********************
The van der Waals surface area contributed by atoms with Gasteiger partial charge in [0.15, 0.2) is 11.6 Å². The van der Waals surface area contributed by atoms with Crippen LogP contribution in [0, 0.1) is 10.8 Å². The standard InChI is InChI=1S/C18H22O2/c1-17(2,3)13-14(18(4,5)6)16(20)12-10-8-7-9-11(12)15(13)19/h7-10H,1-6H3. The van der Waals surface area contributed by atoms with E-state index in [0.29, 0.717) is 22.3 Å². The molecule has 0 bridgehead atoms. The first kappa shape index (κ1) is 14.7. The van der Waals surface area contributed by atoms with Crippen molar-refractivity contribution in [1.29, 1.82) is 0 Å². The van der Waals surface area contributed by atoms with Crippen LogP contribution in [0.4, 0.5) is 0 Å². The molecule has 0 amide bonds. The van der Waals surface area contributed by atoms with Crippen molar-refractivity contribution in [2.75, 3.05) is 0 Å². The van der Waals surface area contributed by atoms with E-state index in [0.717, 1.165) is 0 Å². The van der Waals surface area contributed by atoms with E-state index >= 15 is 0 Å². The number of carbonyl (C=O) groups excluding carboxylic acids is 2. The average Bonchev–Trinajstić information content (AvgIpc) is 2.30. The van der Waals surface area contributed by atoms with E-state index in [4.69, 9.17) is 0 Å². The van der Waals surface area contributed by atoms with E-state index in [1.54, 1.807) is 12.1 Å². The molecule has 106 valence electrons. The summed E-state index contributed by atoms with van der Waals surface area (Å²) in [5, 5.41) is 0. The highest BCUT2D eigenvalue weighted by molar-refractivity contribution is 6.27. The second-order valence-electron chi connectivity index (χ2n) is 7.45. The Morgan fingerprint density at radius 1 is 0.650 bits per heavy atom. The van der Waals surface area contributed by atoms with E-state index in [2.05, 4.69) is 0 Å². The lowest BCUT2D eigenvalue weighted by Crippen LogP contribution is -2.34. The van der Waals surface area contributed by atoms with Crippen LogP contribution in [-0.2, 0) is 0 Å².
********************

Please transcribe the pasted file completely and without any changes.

The van der Waals surface area contributed by atoms with Gasteiger partial charge in [0.15, 0.2) is 11.6 Å². The van der Waals surface area contributed by atoms with Crippen LogP contribution in [0, 0.1) is 10.8 Å². The standard InChI is InChI=1S/C18H22O2/c1-17(2,3)13-14(18(4,5)6)16(20)12-10-8-7-9-11(12)15(13)19/h7-10H,1-6H3. The van der Waals surface area contributed by atoms with E-state index in [0.29, 0.717) is 22.3 Å². The molecule has 0 bridgehead atoms. The first kappa shape index (κ1) is 14.7. The van der Waals surface area contributed by atoms with Crippen molar-refractivity contribution in [1.29, 1.82) is 0 Å². The van der Waals surface area contributed by atoms with Crippen LogP contribution in [0.4, 0.5) is 0 Å². The molecule has 0 amide bonds. The van der Waals surface area contributed by atoms with Crippen molar-refractivity contribution in [2.75, 3.05) is 0 Å². The van der Waals surface area contributed by atoms with E-state index in [0.717, 1.165) is 0 Å². The van der Waals surface area contributed by atoms with E-state index >= 15 is 0 Å². The number of carbonyl (C=O) groups excluding carboxylic acids is 2. The average Bonchev–Trinajstić information content (AvgIpc) is 2.30. The van der Waals surface area contributed by atoms with E-state index in [4.69, 9.17) is 0 Å². The van der Waals surface area contributed by atoms with E-state index in [1.54, 1.807) is 12.1 Å². The molecule has 106 valence electrons. The summed E-state index contributed by atoms with van der Waals surface area (Å²) in [5, 5.41) is 0. The highest BCUT2D eigenvalue weighted by molar-refractivity contribution is 6.27. The second-order valence-electron chi connectivity index (χ2n) is 7.45. The Morgan fingerprint density at radius 1 is 0.650 bits per heavy atom. The van der Waals surface area contributed by atoms with E-state index in [2.05, 4.69) is 0 Å². The lowest BCUT2D eigenvalue weighted by Crippen LogP contribution is -2.34. The van der Waals surface area contributed by atoms with Crippen LogP contribution in [-0.2, 0) is 0 Å².